On Abortion

Over the past few years, abortion bans and restrictions were passed or proposed in states across the country. When Mississippi passed a 15-week abortion ban law in 2018, the state’s sole licensed abortion facility brought a lawsuit in federal district court. The district court ruled in the clinic’s favor, and the Fifth Circuit affirmed. The case was then appealed to the Supreme Court of the United States (SCOTUS), and on June 24th, 2022, SCOTUS issued its decision in Dobbs v. Jackson Women’s Health Organization. The opinion professes that the Constitution does not include a right to an abortion, and overturns the landmark cases of Roe v. Wade and Planned Parenthood v. Casey.

States are now granted the power to legislate on abortion, and they are acting quickly and relentlessly to enact abortion bans and restrictions. As of this posting, a handful of states currently have bans in place, with as many as half of states expected to ban and enact restrictions in the near future. Notably, a majority of Americans believe that abortion should be legal in all or most cases; yet, with half of states now certain or likely to ban abortion, millions of reproductive-aged individuals are at risk.

When pregnant individuals face barriers to accessing abortions or ultimately cannot access the abortions they seek, they can face severe financial hardships, risk losing their jobs and ability to access educational opportunities, and are forced to experience potentially serious health issues associated with pregnancy and childbirth. The repercussions of the Dobbs decision and the anti-abortion laws to come will especially impact Black, Brown, Indigenous, and economically impoverished women and people who give birth, who already experience devastating limits to accessing safe abortions and family planning services, and face inequities in the quality of healthcare they receive. Moreover, women and pregnant people are being forced to travel across state lines in desperation to obtain abortions, such as with the tragic recent case of the 10-year-old child from Ohio who had to travel to Indiana seeking an abortion after being raped.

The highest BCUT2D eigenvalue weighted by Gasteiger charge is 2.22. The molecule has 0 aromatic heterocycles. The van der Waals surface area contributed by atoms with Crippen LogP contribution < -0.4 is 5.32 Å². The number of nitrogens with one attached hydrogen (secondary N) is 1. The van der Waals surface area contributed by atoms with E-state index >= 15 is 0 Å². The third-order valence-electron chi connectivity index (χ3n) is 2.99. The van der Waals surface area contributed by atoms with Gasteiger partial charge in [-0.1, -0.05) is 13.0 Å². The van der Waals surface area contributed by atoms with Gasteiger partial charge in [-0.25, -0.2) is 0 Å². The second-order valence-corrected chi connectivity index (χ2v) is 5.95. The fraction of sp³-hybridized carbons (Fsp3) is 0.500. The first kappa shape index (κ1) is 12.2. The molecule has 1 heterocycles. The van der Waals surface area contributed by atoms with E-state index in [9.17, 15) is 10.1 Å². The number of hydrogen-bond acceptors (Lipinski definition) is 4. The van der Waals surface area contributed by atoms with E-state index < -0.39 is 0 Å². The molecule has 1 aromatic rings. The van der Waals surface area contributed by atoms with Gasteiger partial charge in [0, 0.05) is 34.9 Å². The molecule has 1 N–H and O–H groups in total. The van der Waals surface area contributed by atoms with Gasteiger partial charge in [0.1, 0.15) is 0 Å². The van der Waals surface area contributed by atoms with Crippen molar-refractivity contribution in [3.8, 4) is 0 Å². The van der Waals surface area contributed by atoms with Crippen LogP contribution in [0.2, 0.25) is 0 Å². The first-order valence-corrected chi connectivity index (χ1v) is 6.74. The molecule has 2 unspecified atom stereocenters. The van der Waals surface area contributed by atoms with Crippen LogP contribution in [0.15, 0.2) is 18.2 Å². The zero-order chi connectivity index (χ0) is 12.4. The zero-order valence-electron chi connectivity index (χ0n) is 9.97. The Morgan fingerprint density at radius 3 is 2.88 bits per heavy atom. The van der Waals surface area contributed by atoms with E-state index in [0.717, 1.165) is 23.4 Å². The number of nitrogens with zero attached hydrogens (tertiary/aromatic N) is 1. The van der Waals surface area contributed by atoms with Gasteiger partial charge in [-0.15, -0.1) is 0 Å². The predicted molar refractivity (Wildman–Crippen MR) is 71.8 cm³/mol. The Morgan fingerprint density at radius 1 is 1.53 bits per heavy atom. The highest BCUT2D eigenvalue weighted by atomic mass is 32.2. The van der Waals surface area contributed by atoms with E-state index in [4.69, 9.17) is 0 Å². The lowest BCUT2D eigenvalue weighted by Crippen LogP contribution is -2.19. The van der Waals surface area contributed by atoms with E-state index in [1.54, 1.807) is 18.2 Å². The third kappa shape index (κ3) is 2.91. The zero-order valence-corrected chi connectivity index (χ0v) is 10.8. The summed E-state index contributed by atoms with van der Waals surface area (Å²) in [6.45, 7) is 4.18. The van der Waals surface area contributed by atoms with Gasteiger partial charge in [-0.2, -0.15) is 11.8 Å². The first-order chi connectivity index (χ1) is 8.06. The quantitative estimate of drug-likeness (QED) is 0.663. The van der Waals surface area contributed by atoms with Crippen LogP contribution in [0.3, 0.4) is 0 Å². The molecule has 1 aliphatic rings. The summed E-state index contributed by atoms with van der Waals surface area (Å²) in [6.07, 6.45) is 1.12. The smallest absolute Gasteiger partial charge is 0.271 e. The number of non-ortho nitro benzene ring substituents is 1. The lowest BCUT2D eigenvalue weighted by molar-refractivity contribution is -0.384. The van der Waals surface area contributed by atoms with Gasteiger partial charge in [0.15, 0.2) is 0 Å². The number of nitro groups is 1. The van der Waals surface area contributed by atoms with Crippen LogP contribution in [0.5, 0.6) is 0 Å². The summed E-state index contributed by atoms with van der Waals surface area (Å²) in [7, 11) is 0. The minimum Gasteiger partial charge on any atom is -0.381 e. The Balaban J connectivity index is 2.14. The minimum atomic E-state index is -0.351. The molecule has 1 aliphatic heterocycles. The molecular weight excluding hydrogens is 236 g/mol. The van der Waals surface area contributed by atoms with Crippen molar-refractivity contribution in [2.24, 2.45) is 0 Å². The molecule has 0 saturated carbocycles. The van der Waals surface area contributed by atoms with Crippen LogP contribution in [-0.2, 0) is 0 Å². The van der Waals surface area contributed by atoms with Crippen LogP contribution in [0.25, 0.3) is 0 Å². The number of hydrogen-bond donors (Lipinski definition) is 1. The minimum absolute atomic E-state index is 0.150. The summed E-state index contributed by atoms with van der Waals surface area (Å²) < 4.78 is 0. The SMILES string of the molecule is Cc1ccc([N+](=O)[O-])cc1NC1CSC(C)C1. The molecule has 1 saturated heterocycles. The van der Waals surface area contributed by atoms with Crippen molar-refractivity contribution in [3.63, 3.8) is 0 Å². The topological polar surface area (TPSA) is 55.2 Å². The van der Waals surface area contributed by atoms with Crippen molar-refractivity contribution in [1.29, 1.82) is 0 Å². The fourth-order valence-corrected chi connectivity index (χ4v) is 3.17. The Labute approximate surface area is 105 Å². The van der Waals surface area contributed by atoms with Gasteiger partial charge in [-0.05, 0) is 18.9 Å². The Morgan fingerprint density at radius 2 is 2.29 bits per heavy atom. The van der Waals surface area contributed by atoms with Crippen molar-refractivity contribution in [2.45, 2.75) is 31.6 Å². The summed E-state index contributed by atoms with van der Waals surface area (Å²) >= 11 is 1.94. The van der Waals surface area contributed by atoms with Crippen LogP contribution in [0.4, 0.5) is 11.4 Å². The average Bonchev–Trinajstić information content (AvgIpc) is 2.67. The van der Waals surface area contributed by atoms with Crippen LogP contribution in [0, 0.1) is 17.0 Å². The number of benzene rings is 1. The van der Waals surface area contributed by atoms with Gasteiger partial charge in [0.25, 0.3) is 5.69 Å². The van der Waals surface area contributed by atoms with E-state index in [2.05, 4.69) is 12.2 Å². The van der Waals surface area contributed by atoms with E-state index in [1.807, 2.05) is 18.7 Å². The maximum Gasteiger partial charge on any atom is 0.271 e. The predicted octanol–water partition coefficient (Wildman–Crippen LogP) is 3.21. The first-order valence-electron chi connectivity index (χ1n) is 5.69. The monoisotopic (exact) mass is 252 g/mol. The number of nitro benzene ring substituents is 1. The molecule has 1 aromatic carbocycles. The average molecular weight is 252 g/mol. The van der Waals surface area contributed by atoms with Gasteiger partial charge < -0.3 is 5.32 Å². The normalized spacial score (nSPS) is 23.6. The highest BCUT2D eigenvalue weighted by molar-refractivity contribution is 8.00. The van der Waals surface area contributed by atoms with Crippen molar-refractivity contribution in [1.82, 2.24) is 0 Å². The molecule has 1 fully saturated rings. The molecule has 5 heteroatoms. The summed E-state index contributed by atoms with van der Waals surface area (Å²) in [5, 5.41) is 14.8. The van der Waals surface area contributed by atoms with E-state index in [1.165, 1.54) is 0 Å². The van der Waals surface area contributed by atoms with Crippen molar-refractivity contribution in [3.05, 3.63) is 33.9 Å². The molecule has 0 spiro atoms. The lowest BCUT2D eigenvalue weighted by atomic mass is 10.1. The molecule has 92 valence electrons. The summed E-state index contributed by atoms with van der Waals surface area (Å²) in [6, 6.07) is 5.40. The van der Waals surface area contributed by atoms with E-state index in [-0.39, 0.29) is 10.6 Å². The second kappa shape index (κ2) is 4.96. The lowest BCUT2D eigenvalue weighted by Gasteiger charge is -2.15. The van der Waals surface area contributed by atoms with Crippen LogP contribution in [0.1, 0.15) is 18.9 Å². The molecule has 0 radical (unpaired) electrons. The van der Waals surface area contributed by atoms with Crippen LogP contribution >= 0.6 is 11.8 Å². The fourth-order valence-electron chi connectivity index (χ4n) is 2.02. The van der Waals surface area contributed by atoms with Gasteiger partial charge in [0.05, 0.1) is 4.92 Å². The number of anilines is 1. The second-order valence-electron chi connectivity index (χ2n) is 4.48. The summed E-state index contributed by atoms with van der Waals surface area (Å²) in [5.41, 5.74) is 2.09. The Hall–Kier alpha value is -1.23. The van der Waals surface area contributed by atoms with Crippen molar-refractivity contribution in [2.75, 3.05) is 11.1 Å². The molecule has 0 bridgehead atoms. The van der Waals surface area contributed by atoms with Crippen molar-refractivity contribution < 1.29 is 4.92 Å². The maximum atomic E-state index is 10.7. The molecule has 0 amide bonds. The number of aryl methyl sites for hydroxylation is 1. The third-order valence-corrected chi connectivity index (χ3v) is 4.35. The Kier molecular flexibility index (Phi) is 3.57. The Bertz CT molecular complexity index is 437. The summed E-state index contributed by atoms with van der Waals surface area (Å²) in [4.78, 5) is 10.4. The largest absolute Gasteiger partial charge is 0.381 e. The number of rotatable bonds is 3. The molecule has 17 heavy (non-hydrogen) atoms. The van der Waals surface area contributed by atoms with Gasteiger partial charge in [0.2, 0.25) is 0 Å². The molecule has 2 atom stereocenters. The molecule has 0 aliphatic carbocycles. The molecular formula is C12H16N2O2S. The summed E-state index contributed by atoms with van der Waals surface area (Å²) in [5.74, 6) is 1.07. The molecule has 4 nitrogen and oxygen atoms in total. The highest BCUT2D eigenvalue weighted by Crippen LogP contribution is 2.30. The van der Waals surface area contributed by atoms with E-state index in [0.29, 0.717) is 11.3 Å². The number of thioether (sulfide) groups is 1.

Additionally, bans on reproductive healthcare result in criminalization of miscarriages and stillbirths, establishing an environment of fear and intimidation for both pregnant individuals and their medical providers within hospitals and in their daily lives. For example, providers in some states where the legality of abortion is pending or unclear have stopped taking appointments, and, disturbingly, doctors in some areas hesitate to perform, and even deny, life-saving care in cases of ectopic pregnancies, miscarriages, and other complications. The reality of legal ramifications for providers is already beginning to manifest, as exemplified by the threat of investigation into the Indiana doctor who helped the 10-year-old child.

The right to freedom of conscience about abortion and reproductive matters must be safeguarded from public and private infringement, and individuals must have the right to terminate a pregnancy and engage in healthy family planning. SCOTUS’s ruling will prove to be at the health, economic, and social expense of those forced to follow through with unwanted, unviable, or potentially life-threatening pregnancies against their will, and will inhibit access to medically-necessary procedures, social and economic mobility, and overall well-being. Humanists have been adamant supporters of the fundamental right to access comprehensive reproductive healthcare, and the American Humanist Association is committed to fighting for the essential right to an abortion so that all may maintain control of their own bodies, health, economic and social outcomes, and lives.

Last week in Congress, the House of Representatives passed the Women’s Health Protection Act and the Ensuring Access to Abortion Act, which respectively prohibit governmental restrictions on abortion services, and protect one’s ability to access out-of-state abortions. In the Senate, attempts to consider the Freedom to Travel for Health Care Act were subsequently blocked. Anti-abortion lawmakers in Congress are reportedly already mulling over enacting a national ban, and with Justice Clarence Thomas suggesting that SCOTUS decisions relating to same-sex marriage, contraception, and same-sex sexual relations should be reconsidered, more cherished rights may be at risk of loss and restriction. Now, more than ever before, we must take concrete action to put a stop to these attacks on our rights.

Here’s what you can do. Take just a few moments to tell your representatives in Congress that they must protect our reproductive freedoms. (It is very easy to contact your elected officials through our Humanist Action Headquarters, and it only takes a few minutes.)

Uplift and utilize websites like INeedAnA.com and abortionfinder.org, and donate to abortion funds that help those seeking care. Find a rally near you and make your voice heard. Support or volunteer with organizations fighting on the front lines for our reproductive rights at the local state, and national levels. If safe to do so, have conversations with your relatives and friends, explaining how critical it is that abortion rights are secured, and highlight real stories of individuals facing the consequences of these draconian laws. Importantly, vote and register to vote, and recognize the significance that state legislative activities and abortion ballot initiatives play in this fight.

Read the American Humanist Association’s statement on the Dobbs decision here.